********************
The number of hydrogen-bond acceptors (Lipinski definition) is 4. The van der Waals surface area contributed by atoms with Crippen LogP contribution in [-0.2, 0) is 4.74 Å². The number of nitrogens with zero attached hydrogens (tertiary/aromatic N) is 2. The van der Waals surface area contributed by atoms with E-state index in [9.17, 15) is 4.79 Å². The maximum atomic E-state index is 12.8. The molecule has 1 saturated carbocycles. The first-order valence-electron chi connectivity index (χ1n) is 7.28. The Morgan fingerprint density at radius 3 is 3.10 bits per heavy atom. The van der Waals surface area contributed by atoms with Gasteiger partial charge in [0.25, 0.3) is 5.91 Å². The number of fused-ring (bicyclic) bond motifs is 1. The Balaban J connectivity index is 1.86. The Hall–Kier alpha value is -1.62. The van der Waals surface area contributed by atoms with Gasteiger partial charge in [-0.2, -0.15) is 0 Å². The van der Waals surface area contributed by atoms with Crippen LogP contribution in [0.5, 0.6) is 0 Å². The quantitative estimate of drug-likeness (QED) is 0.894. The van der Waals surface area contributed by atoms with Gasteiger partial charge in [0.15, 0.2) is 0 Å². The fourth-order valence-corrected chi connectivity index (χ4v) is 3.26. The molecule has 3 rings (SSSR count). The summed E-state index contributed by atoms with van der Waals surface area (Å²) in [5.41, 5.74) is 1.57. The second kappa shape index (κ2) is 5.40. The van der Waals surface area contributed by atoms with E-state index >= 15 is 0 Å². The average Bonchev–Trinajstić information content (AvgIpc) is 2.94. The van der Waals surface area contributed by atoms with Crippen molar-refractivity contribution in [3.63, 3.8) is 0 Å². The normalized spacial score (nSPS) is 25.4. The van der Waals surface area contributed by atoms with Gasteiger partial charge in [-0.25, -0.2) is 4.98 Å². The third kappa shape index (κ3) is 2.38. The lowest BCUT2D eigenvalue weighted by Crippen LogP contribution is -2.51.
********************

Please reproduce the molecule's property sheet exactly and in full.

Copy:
The number of hydrogen-bond acceptors (Lipinski definition) is 4. The van der Waals surface area contributed by atoms with Crippen LogP contribution in [-0.2, 0) is 4.74 Å². The number of nitrogens with zero attached hydrogens (tertiary/aromatic N) is 2. The van der Waals surface area contributed by atoms with E-state index in [9.17, 15) is 4.79 Å². The maximum atomic E-state index is 12.8. The molecule has 1 saturated carbocycles. The first-order valence-electron chi connectivity index (χ1n) is 7.28. The Morgan fingerprint density at radius 3 is 3.10 bits per heavy atom. The van der Waals surface area contributed by atoms with Gasteiger partial charge in [0.25, 0.3) is 5.91 Å². The number of fused-ring (bicyclic) bond motifs is 1. The Balaban J connectivity index is 1.86. The Hall–Kier alpha value is -1.62. The van der Waals surface area contributed by atoms with Gasteiger partial charge in [-0.2, -0.15) is 0 Å². The van der Waals surface area contributed by atoms with Crippen LogP contribution in [0.5, 0.6) is 0 Å². The quantitative estimate of drug-likeness (QED) is 0.894. The van der Waals surface area contributed by atoms with Gasteiger partial charge in [0.15, 0.2) is 0 Å². The fourth-order valence-corrected chi connectivity index (χ4v) is 3.26. The molecule has 3 rings (SSSR count). The summed E-state index contributed by atoms with van der Waals surface area (Å²) in [5.41, 5.74) is 1.57. The second kappa shape index (κ2) is 5.40. The van der Waals surface area contributed by atoms with E-state index >= 15 is 0 Å². The average Bonchev–Trinajstić information content (AvgIpc) is 2.94. The van der Waals surface area contributed by atoms with Crippen molar-refractivity contribution in [3.63, 3.8) is 0 Å². The normalized spacial score (nSPS) is 25.4. The van der Waals surface area contributed by atoms with Gasteiger partial charge in [-0.25, -0.2) is 4.98 Å². The third kappa shape index (κ3) is 2.38. The lowest BCUT2D eigenvalue weighted by Crippen LogP contribution is -2.51.